During the exit funnel they’ll first hand you a bottle of water, and what seemed to be a hundred metres further along they were handing out the medals. They then handed out foil wraps to keep you warm in the rain, a banana and apple (which I ate straight away), and then a bag filled with various bits such as pretzels and protein bars.
It took quite a while to get out of the park, but when I did I headed straight to Subway to get a 6” steak and cheese sub. Unfortunately they were quite useless in there as not only did they not scan my card like I’d asked them to and then apologised it was too late, but they kept getting my order wrong too. Is the Leicester accent that hard to understand?
It wasn’t the most pleasant of walks back to the hotel, but after a long soak in a scalding hot bath I was ready to head back out into the city for some last minute tourism… as long as the rain would hold off. Luck was with me this time - it didn’t rain between me leaving the hotel and getting back a few hours later.
I started with Union Station which is west of the hotel, and took a few photographs inside and out, before continuing north towards the Holy Name Cathedral. Occasionally I passed other runners who had completed the race also, and passed some locals who congratulated me on the race. It reminded me a little of travelling across London after the marathon in 2015.
The Holy Name Cathedral only needed a few photos on passing - I couldn’t go in due to there being a service. I carried on from there to the Historic Water Tower which was one of the few buildings to survive the Great Chicago Fire of 1871. I guess it being a water tower had something to do with it. From this spot I could also see the John Hancock building mostly hidden by cloud, so turned around and headed back towards the skyscrapers.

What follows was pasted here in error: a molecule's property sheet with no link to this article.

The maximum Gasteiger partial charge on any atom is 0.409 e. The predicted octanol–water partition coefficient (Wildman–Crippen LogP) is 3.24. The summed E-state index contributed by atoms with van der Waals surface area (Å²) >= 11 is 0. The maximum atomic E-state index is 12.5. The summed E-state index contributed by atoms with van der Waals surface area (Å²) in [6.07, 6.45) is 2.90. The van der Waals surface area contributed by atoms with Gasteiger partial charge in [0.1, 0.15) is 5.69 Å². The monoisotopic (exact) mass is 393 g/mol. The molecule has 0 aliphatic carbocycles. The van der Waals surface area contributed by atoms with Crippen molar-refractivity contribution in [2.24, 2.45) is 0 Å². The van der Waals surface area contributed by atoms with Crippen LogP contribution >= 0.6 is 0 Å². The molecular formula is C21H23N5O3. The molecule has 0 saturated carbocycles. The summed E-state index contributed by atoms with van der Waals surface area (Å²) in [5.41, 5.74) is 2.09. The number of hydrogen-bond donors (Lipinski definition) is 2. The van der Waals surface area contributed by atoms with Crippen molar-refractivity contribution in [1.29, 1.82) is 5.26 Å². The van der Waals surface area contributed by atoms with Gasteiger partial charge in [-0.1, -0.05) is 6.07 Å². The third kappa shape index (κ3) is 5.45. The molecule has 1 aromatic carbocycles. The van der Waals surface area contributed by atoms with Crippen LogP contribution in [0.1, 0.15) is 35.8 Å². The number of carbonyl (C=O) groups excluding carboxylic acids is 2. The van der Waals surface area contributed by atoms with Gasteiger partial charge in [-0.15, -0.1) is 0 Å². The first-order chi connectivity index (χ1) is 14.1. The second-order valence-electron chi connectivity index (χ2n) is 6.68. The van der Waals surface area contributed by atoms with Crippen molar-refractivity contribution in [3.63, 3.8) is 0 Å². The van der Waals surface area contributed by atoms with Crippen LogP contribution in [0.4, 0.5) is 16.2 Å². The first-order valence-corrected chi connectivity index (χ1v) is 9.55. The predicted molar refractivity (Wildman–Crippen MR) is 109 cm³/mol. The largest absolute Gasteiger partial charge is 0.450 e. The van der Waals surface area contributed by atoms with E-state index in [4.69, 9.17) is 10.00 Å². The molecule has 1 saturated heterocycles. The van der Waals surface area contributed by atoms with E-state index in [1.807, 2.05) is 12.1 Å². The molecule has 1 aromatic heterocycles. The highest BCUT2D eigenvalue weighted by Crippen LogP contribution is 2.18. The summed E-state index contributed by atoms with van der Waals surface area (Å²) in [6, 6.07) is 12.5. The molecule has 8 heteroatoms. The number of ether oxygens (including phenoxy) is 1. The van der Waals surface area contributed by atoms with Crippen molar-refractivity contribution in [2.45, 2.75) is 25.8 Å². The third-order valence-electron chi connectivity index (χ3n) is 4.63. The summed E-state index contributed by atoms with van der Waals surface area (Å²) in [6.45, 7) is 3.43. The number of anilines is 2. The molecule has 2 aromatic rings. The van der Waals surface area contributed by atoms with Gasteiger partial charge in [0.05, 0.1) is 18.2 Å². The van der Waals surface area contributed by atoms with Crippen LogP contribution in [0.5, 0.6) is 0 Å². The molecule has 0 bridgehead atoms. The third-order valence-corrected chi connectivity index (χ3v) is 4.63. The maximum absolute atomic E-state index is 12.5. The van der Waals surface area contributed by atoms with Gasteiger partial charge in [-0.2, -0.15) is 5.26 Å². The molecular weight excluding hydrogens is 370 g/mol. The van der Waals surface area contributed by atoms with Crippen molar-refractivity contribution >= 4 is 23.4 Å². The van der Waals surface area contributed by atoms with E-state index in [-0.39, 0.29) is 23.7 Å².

On my way to Giordano’s to collect my pizza, I spotted the Nike store so thought I’d have a look around to see what marathon merchandise they had. As I entered, and as anyone with a finishers medal entered, the staff would all cheer. I looked at the t-shirts they had, but sadly they and most of their other clothing items had sold out of ‘small’. They did however offer medal engraving on the fourth floor - fortunate that the aches in my legs had worn off.
Unfortunately after fifteen minutes of queuing I found I’d need to collect my medal in the morning - so due to my early flight I couldn’t have it engraved. Oh well, pizza awaited me. This was what the map said would be a thirty minute walk away, but even with tired legs from the marathon I was far quicker than what it said.
It had been a good job I’d ordered on online as when I arrived I heard there was a ninety minute wait on pizzas due to how popular they were after the race. Of all the foods in Chicago, a deep dish pizza was the only thing I really wanted to try. I’d ordered online an individual sized one which was custom made to have the toppings I wanted: BBQ chicken, sausage, and green peppers. It included sachets of red pepper and parmesan as well so I could add however much I wanted.
Rather than sit outside the restaurant, I continued my walking, and sat by the Millennium Monument which is located by the Cloud Gate. It was a tasty pizza - far better than I was expecting. In some ways I’d liken it to a pie or a quiche, or something like that; but pizza tasting. Once I’d done I took some more photographs of the Cloud Gate before making my way back to the hotel via a few shops.
It’d been a long day, and I’d covered over thirty miles on foot by the end of it. Hopefully the miles I’d done in the afternoon would benefit me more than cause further aches. I could at least relax for the remainder of the day - once I’d packed for my flight.